You can work around this sometimes, by the way. Some students take a year off from their program after getting the RN licence to work as an RN, and then finish up their NP program.

Anyway, I know a number of NPs who do find their work rewarding, but as I said, it depends on the market in your area, and specialty choice. So probably finding out about career services at any school you are considering, and how their graduates are doing, as well as talking to nurse practitioners in your area, will be key. Also, you can see if there is a local nurse practitioner association in your area that you might be able to connect with.

Sorry for the disjointed post....I'm on my cell phone.
posted by anitanita at 10:58 AM on January 29 [1 favorite]


Sorry, not to threadsit, but as I mentioned I am planning to stay in NY or New England (most likely MA). NY and MA have among the highest employment levels and salaries for NPs according to the Bureau of Labor Statistics.
posted by oinopaponton at 11:06 AM on January 29


Oh, wait, to answer your question. I know o number of NPs, mostly in out patient settings, like a clinic or private practice. Several went through accelerated programs, transferring from other careers. Often they are seeing patients in fifteen to thirty minute appointments, similar to physicians. They are involved in assessment, diagnosis and treatment maintenance of patients. For newer NPs I highly recommend working in a practice where you aren't the only one. It helps to be surrounded by others for mentorship, particularly if you never worked as an RN.
posted by anitanita at 11:06 AM on January 29


Remember that if youre a NP you are nurse and are 'doing' nursing, so make sure that appeals to you (although your interest in preventative care suggests it does).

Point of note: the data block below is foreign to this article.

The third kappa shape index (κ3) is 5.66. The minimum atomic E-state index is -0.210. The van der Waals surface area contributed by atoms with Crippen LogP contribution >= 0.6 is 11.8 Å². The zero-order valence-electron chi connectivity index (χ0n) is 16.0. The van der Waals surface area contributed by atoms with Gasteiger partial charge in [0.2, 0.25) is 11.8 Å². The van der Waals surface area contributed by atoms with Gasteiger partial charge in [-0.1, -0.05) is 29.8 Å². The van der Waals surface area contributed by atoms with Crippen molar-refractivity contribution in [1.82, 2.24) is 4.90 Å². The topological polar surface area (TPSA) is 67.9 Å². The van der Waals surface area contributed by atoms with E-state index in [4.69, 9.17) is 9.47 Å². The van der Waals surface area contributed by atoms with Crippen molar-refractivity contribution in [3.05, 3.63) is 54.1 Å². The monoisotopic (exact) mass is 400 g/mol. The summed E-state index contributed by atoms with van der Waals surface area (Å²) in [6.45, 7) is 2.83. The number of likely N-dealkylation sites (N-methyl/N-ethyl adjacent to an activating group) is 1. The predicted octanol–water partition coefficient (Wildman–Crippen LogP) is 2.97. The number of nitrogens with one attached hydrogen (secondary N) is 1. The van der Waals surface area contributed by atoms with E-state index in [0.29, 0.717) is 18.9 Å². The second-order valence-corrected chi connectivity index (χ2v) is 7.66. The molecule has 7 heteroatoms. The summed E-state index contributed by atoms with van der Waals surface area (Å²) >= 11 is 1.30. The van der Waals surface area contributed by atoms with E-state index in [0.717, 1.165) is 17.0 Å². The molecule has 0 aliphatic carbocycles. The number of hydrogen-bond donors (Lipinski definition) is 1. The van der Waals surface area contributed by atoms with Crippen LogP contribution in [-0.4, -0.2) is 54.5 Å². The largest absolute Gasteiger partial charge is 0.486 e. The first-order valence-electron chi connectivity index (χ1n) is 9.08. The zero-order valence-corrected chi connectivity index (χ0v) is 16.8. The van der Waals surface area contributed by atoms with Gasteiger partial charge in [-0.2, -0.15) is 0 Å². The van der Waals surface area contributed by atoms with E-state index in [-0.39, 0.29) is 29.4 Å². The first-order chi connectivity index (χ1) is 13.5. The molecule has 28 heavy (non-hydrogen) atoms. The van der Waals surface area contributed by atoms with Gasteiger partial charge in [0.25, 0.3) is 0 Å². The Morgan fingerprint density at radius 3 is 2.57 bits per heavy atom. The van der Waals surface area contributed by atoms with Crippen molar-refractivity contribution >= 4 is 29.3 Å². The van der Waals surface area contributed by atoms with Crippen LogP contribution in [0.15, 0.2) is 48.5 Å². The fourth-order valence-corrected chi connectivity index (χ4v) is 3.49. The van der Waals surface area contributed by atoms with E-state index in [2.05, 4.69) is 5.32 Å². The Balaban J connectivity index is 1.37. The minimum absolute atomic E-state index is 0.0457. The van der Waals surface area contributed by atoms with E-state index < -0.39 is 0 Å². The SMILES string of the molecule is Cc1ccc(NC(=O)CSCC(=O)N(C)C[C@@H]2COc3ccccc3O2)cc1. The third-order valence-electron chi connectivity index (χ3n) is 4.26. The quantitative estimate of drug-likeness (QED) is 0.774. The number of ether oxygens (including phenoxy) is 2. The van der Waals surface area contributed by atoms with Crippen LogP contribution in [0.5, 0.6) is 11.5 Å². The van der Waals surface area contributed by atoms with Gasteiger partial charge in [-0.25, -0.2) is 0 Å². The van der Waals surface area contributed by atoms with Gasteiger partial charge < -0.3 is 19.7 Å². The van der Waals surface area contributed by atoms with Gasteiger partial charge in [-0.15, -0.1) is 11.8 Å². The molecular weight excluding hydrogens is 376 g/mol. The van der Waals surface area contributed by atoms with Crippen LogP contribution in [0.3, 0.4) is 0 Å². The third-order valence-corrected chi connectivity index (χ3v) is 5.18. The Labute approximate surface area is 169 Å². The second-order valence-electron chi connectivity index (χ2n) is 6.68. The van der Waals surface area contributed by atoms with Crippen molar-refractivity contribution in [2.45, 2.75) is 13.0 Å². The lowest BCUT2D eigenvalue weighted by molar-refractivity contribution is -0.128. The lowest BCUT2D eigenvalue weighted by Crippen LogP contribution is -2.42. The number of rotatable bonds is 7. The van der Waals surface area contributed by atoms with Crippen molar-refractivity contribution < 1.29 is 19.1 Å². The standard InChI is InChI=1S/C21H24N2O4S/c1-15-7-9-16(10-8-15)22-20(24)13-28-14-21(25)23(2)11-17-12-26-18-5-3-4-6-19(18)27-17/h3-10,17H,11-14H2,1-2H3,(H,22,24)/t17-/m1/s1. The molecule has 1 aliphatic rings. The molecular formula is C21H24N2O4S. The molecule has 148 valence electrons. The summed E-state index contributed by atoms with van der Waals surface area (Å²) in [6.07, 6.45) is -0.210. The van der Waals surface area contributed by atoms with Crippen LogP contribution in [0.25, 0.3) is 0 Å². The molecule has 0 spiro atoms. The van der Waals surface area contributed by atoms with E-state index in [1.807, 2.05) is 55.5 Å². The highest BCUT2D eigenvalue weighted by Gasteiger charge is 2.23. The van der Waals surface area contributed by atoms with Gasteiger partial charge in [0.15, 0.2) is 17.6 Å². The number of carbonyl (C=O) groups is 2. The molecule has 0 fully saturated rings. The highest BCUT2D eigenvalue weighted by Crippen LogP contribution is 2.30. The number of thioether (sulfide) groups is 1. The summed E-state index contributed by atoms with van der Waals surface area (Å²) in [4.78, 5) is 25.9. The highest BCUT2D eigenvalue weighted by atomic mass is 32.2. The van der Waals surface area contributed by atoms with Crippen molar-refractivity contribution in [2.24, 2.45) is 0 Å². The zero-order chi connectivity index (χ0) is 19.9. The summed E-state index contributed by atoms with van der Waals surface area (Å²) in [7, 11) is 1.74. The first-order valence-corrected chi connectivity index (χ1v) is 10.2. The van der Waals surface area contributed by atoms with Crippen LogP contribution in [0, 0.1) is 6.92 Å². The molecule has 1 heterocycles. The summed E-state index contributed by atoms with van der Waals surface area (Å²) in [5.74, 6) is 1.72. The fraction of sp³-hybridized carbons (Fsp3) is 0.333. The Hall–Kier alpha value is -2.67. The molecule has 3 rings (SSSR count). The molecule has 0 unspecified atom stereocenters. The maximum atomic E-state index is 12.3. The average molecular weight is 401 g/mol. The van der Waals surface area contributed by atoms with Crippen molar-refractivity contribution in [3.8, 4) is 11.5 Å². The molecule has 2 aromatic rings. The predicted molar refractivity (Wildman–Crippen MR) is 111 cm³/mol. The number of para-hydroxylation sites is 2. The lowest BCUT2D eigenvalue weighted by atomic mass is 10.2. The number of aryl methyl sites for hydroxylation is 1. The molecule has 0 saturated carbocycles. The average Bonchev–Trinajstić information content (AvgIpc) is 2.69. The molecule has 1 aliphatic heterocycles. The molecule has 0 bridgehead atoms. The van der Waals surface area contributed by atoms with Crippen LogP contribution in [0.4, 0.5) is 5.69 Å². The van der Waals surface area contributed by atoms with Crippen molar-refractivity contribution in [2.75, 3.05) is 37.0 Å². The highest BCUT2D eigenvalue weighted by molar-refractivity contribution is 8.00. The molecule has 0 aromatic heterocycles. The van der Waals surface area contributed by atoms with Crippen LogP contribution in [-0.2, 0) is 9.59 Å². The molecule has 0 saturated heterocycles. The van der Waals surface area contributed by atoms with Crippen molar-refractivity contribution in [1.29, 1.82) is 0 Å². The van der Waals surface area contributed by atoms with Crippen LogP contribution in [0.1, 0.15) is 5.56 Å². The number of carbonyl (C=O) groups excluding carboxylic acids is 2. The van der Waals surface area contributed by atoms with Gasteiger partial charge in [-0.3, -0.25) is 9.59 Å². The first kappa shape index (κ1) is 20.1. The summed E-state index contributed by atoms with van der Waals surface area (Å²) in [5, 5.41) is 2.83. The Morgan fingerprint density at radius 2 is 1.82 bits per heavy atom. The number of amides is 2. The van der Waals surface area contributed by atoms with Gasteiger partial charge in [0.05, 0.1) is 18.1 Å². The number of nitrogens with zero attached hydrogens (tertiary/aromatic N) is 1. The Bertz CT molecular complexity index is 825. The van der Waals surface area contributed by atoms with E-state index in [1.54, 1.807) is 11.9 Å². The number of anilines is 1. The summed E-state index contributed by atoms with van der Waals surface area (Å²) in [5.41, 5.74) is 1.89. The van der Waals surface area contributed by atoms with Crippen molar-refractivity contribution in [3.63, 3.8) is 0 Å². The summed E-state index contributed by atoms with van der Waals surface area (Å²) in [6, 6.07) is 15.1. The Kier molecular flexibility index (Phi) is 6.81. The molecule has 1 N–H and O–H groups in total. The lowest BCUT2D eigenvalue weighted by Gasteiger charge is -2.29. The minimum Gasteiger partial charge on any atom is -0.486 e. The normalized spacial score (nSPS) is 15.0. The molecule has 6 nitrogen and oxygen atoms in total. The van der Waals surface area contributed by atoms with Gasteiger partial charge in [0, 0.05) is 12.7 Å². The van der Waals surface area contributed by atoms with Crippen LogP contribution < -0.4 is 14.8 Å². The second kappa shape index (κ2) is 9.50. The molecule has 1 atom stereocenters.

Do you ever regret not having the MD?

MD's are pathologists, nurses aren't, and thats a pretty big difference so it seems like it would be really rare for someone to regret not becoming a MD if they are an NP.

I know a lot of nurses and NPs, my SO is one, and when she was looking at second degree programs one thing that turned her off from programs like Yale's is that they did not offer a BSN on the way to the MSN, so that's something to keep in mind.
posted by MisantropicPainforest at 11:16 AM on January 29


I'm not a nurse practioner but a PA. Not the same thing but for the most part very similar. My everyday is probably different from the everyday you are hoping for because currently I work in a very narrow specialty. Prior to this job I did work in internal medicine for some time.

My days in primary care basically consisted of seeing a mix of same day sick visits (think urgent care type of stuff) and routine visits for chronic conditions (diabetes, blood pressure, etc). Visits were 15-20 minute slots. Some of the senior PAs were 10-15 minute slots. Essentially I was seeing anywhere from 15 patients on a slow day to 23 on a busier day, roughly speaking. Then, of course, there were prescription refill requests to take care of and lab results to review and patient call backs to take care of during the day. Often I would be bringing home my computer to finish my notes and check on labs. I really, really hated it. But, some of my colleagues loved it so it all depends on your personality.

I will tell you that there was very little time for education with these patients. If they were diabetic I sent them to the nurse who did diabetes counseling, etc. For PAs there was little opportunity where I worked to get involved in patient health education. I did work with a NP who headed up our hospital discharge program who essentially worked as part practitioner, part educator, part social worker, and part therapist. A few times I filled in for her and I thought it was a very cool job.

I left primary care because I didn't like the fast revolving door. The specialty I'm in now has longer visits and nearly half of my time is spent in education. I like it much better. I don't know how I would ever stomach going back to internal medicine.